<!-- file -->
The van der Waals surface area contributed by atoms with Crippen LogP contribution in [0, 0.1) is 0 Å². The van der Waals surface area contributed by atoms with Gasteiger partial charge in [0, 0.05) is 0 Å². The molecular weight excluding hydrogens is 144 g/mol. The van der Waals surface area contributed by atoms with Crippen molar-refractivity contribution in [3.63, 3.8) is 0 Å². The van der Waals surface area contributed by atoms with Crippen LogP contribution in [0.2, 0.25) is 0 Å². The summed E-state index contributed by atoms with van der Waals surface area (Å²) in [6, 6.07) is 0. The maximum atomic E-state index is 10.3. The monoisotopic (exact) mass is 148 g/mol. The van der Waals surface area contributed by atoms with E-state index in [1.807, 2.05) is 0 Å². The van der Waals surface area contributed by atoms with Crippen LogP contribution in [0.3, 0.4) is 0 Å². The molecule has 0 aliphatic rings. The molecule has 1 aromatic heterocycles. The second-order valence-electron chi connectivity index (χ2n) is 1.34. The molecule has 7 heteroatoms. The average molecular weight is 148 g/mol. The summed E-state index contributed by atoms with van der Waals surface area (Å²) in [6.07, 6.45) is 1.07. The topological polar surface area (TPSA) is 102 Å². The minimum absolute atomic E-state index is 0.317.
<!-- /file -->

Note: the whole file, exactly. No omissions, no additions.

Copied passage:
The van der Waals surface area contributed by atoms with Crippen LogP contribution in [0, 0.1) is 0 Å². The van der Waals surface area contributed by atoms with Gasteiger partial charge in [0, 0.05) is 0 Å². The molecular weight excluding hydrogens is 144 g/mol. The van der Waals surface area contributed by atoms with Crippen molar-refractivity contribution in [3.63, 3.8) is 0 Å². The van der Waals surface area contributed by atoms with Crippen LogP contribution in [0.2, 0.25) is 0 Å². The summed E-state index contributed by atoms with van der Waals surface area (Å²) in [6, 6.07) is 0. The maximum atomic E-state index is 10.3. The monoisotopic (exact) mass is 148 g/mol. The van der Waals surface area contributed by atoms with E-state index in [1.807, 2.05) is 0 Å². The van der Waals surface area contributed by atoms with Crippen LogP contribution in [0.3, 0.4) is 0 Å². The molecule has 0 aliphatic rings. The molecule has 1 aromatic heterocycles. The second-order valence-electron chi connectivity index (χ2n) is 1.34. The molecule has 7 heteroatoms. The average molecular weight is 148 g/mol. The summed E-state index contributed by atoms with van der Waals surface area (Å²) in [6.07, 6.45) is 1.07. The topological polar surface area (TPSA) is 102 Å². The minimum absolute atomic E-state index is 0.317.